Electromagnetic Radiation Emission: Auto manufacturers may be generally unaware of the health implications of low frequency electromagnetic radiation. Even we motoring journals don’t even touch on the EMR (Electro-Magnetic Radiation) issue in our road tests. This radiation emitted by the engine management systems, sound equipment, alternator/magneto coil, certain sensors in the vehicle, electrically heated seats, Bluetooth communications systems, some infotainment devices connectivity such as a wireless modem for internet and even solar panels is harmful to the human body.
It is not surprising that the EMR numbers in modern cars are generally worse than for older cars. We also need to be careful about hybrid and electrically-powered cars. If low-EMR is not designed into these cars from the drawing board, these new technologies have the potential to create even higher EMRs than fuel-powered cars. And this radiation is not limited to cars, but planes, trains, trucks, coaches and buses are equally likely to create strong EMRs.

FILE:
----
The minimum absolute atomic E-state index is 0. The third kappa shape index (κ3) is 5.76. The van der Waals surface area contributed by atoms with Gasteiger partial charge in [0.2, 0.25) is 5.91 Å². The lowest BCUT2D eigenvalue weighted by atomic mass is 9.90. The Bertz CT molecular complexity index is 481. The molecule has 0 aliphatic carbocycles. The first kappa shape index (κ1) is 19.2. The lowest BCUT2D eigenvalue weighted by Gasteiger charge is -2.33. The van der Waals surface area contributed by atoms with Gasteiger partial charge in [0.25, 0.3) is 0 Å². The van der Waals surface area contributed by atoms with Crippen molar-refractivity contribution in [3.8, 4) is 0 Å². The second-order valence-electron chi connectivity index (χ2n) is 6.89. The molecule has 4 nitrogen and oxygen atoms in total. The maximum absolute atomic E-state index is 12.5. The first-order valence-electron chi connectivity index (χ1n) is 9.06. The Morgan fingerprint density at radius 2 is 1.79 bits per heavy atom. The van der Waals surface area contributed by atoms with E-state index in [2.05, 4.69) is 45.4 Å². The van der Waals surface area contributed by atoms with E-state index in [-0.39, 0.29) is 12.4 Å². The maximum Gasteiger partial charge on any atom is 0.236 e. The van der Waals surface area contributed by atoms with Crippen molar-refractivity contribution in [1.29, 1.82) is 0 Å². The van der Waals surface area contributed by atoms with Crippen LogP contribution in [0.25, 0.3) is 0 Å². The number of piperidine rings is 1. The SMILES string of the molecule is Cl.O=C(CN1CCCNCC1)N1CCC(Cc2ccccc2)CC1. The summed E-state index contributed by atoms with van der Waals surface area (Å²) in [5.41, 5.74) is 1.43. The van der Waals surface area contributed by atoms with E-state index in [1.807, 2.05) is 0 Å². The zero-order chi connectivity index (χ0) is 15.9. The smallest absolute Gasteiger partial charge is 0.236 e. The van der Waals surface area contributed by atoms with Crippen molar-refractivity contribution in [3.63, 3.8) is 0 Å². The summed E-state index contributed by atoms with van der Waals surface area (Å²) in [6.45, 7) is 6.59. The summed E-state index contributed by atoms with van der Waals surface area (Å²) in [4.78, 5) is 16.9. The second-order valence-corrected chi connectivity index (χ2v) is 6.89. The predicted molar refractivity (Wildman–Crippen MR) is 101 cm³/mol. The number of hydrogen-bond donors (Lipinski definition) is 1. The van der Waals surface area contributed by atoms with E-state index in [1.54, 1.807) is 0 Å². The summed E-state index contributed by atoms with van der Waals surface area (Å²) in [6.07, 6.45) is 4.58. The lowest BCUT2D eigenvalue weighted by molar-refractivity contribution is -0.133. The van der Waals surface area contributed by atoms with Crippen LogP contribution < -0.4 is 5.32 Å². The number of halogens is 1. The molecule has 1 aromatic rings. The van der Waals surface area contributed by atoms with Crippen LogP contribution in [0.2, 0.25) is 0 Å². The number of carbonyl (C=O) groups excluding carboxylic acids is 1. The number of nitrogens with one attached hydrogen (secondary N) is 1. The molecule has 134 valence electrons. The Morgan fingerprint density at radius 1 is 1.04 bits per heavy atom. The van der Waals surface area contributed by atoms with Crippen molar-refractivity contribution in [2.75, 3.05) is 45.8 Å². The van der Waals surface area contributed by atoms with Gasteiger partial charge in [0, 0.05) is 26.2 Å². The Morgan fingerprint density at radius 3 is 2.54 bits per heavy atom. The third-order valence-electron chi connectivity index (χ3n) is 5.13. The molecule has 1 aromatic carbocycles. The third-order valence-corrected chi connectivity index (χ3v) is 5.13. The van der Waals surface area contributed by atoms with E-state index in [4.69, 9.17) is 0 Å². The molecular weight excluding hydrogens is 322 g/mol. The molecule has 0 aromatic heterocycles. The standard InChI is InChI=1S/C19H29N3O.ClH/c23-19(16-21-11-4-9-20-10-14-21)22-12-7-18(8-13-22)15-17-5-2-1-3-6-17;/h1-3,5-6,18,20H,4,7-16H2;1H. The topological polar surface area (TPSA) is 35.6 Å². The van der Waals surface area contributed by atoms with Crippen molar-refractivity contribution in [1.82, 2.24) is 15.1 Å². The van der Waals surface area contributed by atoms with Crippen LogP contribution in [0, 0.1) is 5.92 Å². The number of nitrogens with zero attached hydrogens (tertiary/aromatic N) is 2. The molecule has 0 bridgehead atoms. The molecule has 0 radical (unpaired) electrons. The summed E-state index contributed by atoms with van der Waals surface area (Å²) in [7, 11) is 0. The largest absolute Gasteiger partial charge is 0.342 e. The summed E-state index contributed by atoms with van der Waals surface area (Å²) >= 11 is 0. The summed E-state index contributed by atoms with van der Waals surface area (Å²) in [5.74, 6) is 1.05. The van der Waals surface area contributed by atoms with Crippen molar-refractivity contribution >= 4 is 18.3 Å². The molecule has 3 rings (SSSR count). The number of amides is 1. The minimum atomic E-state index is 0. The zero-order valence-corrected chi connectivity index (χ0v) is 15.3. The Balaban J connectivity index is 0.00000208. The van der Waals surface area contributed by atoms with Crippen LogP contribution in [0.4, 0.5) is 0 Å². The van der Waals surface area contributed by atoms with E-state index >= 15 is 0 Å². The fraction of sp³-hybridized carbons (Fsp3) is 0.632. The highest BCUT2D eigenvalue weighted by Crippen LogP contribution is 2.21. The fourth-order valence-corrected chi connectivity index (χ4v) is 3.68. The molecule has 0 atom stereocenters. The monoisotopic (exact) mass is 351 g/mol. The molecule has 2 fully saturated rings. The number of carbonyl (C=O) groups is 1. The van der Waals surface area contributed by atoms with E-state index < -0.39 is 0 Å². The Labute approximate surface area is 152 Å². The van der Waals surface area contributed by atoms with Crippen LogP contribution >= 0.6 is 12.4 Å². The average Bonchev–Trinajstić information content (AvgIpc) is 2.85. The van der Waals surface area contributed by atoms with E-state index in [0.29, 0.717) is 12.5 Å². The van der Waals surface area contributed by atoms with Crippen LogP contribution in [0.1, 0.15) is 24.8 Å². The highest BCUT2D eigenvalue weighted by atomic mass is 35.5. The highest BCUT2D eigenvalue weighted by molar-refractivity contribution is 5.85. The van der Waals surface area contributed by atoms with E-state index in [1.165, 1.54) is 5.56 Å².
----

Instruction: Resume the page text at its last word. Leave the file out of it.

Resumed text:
For motorcycle, the components generating the electromagnetic radiation are even closer to the rider and pillion between the legs. So the EMR effect is more intense especially in the region of private parts. Hmmm, not a good place to be irradiated.
Tyre Gas Emission: A lot of non-exhaust pollution from tyres winds up into the atmosphere that comes from the wear of tyres. In order to keep in control, the tyres pose another challenge for the automakers to certify under BS IV norms. The homologations for tyres have to be pursued by the tyre manufacturers themselves, without working with the auto manufacturers.